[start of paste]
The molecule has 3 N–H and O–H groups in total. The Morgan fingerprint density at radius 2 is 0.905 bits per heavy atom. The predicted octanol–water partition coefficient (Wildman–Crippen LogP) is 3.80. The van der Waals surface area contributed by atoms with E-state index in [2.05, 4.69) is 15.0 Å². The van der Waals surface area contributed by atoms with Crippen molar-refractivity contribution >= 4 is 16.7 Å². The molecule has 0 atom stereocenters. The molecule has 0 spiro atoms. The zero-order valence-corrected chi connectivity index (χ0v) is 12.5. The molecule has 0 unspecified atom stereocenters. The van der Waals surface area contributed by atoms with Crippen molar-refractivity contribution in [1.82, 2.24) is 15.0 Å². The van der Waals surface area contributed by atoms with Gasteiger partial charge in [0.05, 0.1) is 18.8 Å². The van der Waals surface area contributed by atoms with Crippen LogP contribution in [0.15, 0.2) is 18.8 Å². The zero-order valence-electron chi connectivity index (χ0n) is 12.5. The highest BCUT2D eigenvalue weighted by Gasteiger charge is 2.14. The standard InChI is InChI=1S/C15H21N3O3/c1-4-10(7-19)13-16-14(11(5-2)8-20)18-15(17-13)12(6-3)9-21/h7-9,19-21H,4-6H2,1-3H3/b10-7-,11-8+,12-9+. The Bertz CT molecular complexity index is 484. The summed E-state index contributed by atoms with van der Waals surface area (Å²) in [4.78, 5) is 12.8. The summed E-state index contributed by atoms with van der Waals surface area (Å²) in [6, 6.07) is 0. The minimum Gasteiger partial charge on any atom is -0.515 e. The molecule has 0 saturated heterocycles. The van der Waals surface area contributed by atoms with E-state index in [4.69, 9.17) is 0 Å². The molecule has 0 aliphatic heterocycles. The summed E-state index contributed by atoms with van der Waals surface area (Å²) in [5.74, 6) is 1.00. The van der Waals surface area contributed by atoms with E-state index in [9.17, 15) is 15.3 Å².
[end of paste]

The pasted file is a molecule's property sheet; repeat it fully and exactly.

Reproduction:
The molecule has 3 N–H and O–H groups in total. The Morgan fingerprint density at radius 2 is 0.905 bits per heavy atom. The predicted octanol–water partition coefficient (Wildman–Crippen LogP) is 3.80. The van der Waals surface area contributed by atoms with E-state index in [2.05, 4.69) is 15.0 Å². The van der Waals surface area contributed by atoms with Crippen molar-refractivity contribution >= 4 is 16.7 Å². The molecule has 0 atom stereocenters. The molecule has 0 spiro atoms. The zero-order valence-corrected chi connectivity index (χ0v) is 12.5. The molecule has 0 unspecified atom stereocenters. The van der Waals surface area contributed by atoms with Crippen molar-refractivity contribution in [1.82, 2.24) is 15.0 Å². The van der Waals surface area contributed by atoms with Gasteiger partial charge in [0.05, 0.1) is 18.8 Å². The van der Waals surface area contributed by atoms with Crippen LogP contribution in [0.15, 0.2) is 18.8 Å². The zero-order valence-electron chi connectivity index (χ0n) is 12.5. The highest BCUT2D eigenvalue weighted by Gasteiger charge is 2.14. The standard InChI is InChI=1S/C15H21N3O3/c1-4-10(7-19)13-16-14(11(5-2)8-20)18-15(17-13)12(6-3)9-21/h7-9,19-21H,4-6H2,1-3H3/b10-7-,11-8+,12-9+. The Bertz CT molecular complexity index is 484. The summed E-state index contributed by atoms with van der Waals surface area (Å²) in [4.78, 5) is 12.8. The summed E-state index contributed by atoms with van der Waals surface area (Å²) in [6, 6.07) is 0. The minimum Gasteiger partial charge on any atom is -0.515 e. The molecule has 0 saturated heterocycles. The van der Waals surface area contributed by atoms with E-state index in [4.69, 9.17) is 0 Å². The molecule has 0 aliphatic heterocycles. The summed E-state index contributed by atoms with van der Waals surface area (Å²) in [5.74, 6) is 1.00. The van der Waals surface area contributed by atoms with E-state index in [9.17, 15) is 15.3 Å².